In April 2022 the Hangzhou Internet Court issued a decision involving joint and several liability of an NFT trading platform for copyright infringement committed through the sale of an NFT by an unauthorized user on said platform.
This decision shows an increasing “readiness” of Chinese courts to tackle difficult new issues even in an area as contentious and not yet legally fully explored as NFTs. The decision – if not appealed and reversed – may to some extent guide and influence the future development of the Chinese market in this field, as China strongly pushes the use of the Internet and digitalization, building a new ecosystem of “NFT markets” despite many obstacles such as restrictions on the use of cryptocurrency (for some general introduction to the booming NFT market in China see for example here.
The decision was handed down by one of the “Internet Courts”, another “legal” innovation recently introduced by Chinese authorities. Already on 9 September 2018, well before the pandemic struck, the Supreme People’s Court (“SPC”) had issued the Provisions of the SPC on Several Issues Concerning the Hearing of Cases by Internet Courts (“Provisions”). Since then, so-called Internet courts have been established in Beijing, Guangzhou and Hangzhou, which collectively heard 66,148 cases in 2021 (an increase over 2020 of 6.64%), the majority of which are copyright-related disputes. The proceedings and hearings in these courts are largely online, and are expected to remain so, even after the pandemic. It is interesting to note that, while even complicated hearings may move online, filing cases and other procedural acts in practice still often require presence in person or the submission of hardcopies, thus creating an interesting mixed procedure which must be known when planning and conducting litigation in China.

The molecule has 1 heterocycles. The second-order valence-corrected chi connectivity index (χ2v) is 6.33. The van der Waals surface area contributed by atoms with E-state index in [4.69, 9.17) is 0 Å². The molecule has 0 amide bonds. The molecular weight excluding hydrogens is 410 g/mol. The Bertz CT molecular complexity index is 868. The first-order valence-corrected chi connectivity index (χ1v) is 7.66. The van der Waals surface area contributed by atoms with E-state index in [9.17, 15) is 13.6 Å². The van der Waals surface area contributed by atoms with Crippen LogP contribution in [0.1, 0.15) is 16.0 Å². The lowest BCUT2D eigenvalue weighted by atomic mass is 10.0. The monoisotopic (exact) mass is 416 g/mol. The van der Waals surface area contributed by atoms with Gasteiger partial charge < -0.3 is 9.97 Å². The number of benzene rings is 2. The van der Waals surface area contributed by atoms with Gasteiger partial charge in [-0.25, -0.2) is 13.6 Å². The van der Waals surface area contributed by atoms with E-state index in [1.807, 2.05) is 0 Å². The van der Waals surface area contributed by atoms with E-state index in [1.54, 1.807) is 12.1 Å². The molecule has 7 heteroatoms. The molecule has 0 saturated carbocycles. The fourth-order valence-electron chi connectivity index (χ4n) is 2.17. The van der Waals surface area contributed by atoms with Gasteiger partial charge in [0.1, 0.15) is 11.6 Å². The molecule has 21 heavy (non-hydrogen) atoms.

In the present case, the Hangzhou Internet Court (www.netcourt.gov.cn) was competent based on Art. 2(4) of said Provisions, which gives this court competence over disputes regarding copyright or neighboring right of works first published on the Internet, in addition to Art. 2(5), which covers disputes arising from online infringement of copyright or neighboring rights of works published or distributed online. Appeals against the decision of the Hangzhou Internet Court are heard by the Hangzhou Intermediate People’s Court, Art. 4 Provisions. Art. 22 Provisions stipulates that the court of second instance shall also hear the case online. The rules and practice thus show a much greater readiness to move and conduct entire proceedings online compared to many other jurisdictions, including Germany.
The claims originally filed by the plaintiff “Qice” tried to obtain the real name of the uploading party and specific blockchain and node location of the relevant NFT, and to take other measures to prevent further dissemination, which was dropped due to the development of the case and actions taken by the defendant “Metaverse” prior to the judgment being issued.